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I was in an aircraft yesterday waiting for its turn in the departure queue on the taxiway and noticed that the windsock was showing a direction approximately 30 degrees but directed along the direction we were entering the runway in. i.e. The parallel component would point in the take-off direction & not against it.

Made me wonder: Are there instances when lined up aircraft have to be made to taxi to the other end of a runway due to a last minute wind direction reversal?

Never happened to me, nor seen it mentioned in any ATC conversations / videos online so made me wonder.

Of course, if the parallel component is smaller than the allowable tailwind for the aircraft then I guess it does not matter?

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    $\begingroup$ Oh come on, this question specifically asks if there is ever a case where aircraft are asked to taxi along to the other end due to a wind change. The other questions are about traffic flow in the air and whether you can takeoff/land downwind. Can we please reopen this? $\endgroup$ – falstro Jun 10 '16 at 18:50
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    $\begingroup$ Yes, I have seem a case like that while spotting at a airport. The aircraft simply entered the runway at taxi speed and leave at the next exit, back to the taxiway going to the other runway threshold. It was not exactly lined up already, but holding short of runway when that happened. $\endgroup$ – ricardomenzer Jun 10 '16 at 19:05
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    $\begingroup$ @JayCarr no, it describes the procedure to switch the runway direction, not if the conditions ever changed so fast they needed to taxi waiting aircraft to the other end. $\endgroup$ – falstro Jun 10 '16 at 20:28
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    $\begingroup$ There are a few major airports with single runways, however I'm guessing that the chances of the wind doing a 180° flip in a short period of time is small, usually they'd be able to get the waiting aircraft out with a cross-wind while setting up new departures for a more favorable runway. $\endgroup$ – Ron Beyer Jun 10 '16 at 21:01
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    $\begingroup$ On a flight few years back we even commenced the take-off roll, aborted at low speed and taxied to the other end due to wind change. Apparently the pilots originally planned take-off with slight tail-wind and got report the wind increased beyond the tail-wind limit at the last moment (LIMJ is not that big, so there was no queue of departing aircraft). $\endgroup$ – Jan Hudec Jun 13 '16 at 16:33
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What you are describing does happen. The runway change is a major event at a big airport and it usually occurs once a day. This becomes a major transition because landing aircraft have to be switched to the other end. AND, areas served by a single approach control, the change has to be coordinated with the other airports. Note that lines of aircraft waiting to take off rarely occur unless the airport is very busy and has few runways.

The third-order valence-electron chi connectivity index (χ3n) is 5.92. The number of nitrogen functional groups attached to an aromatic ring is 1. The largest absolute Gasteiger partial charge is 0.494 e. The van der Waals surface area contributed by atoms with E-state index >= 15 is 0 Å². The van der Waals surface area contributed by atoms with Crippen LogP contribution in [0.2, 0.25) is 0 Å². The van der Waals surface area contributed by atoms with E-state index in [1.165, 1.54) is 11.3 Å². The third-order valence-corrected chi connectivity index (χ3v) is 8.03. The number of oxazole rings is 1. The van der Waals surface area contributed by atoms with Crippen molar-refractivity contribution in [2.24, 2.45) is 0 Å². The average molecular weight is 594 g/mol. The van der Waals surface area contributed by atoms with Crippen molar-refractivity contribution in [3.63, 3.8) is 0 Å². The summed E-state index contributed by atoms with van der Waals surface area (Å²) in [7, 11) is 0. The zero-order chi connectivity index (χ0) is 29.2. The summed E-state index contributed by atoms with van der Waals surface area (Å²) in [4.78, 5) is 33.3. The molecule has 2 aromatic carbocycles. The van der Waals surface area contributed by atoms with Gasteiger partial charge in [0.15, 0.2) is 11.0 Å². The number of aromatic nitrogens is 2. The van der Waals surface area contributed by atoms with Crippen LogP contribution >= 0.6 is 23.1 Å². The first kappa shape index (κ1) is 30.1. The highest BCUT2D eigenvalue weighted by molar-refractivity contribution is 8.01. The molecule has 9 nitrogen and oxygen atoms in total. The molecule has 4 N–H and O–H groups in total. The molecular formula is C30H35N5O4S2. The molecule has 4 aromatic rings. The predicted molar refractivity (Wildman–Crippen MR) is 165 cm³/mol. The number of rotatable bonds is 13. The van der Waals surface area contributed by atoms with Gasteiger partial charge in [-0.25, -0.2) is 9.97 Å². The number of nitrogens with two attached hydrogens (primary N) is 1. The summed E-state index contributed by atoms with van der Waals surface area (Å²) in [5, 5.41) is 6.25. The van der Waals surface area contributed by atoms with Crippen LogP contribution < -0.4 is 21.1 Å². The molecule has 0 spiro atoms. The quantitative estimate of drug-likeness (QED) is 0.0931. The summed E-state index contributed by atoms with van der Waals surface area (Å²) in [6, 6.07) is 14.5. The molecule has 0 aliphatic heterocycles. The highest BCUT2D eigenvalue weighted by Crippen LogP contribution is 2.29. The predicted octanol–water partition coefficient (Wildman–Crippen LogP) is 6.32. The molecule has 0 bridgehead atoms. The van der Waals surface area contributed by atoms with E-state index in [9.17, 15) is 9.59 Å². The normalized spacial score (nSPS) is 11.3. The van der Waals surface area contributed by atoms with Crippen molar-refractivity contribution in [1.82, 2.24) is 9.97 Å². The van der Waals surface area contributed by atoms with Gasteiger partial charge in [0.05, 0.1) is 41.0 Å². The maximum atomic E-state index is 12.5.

Thus, the runway change generally occurs over time (half an hour).

If there is a sudden, unpredicted wind change, generally, aircraft that are already at the "wrong" end of the runway are allowed to continue using it if they are able to do so.

So yes, aircraft will on occasion have to move to the other end of the runway.

I have seen this more frequently at busy general aviation airports than at commercial airport.

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    $\begingroup$ This occasionally happens at London Heathrow. The tailwind limit is 5kts and if the tailwind component is below that (from the East), aircraft will generally use the Westerly runways for noise reduction purposes. If the tailwind component rises above this and at 15:00 each day, operations are switched to the Easterlies. If the wind change is sudden and stronger than forecast, then a runway change can catch some poor souls at the wrong end of the runway who are then redirected to the other end. $\endgroup$ – Simon Jun 11 '16 at 0:08
  • $\begingroup$ I think I was at what you describe as a "very busy with few runways" airport. Mumbai, India. $\endgroup$ – curious_cat Jun 11 '16 at 2:24
  • $\begingroup$ It can happen at big airports too if the runways are parallel, which is common at airline hubs. For instance, KDFW has 5 parallels, so when they all reverse at the same time, it's a big deal. Such parallels tend to be very long to accommodate high crosswinds or even tailwinds so they can avoid/delay such reversals. $\endgroup$ – StephenS Nov 8 '18 at 4:40
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This goes back a few years, but I was on a 727 departing LGA, and we had to abandon our position in the queue to taxi to the other end. Everyone was all ready taking off with a tailwind but the aircraft weight and airline opspec would not permit us to launch. We had to taxi to the other end but soon all the other planes joined us, because the wind was increasing over time. Net result we took off sooner! Happy dance!

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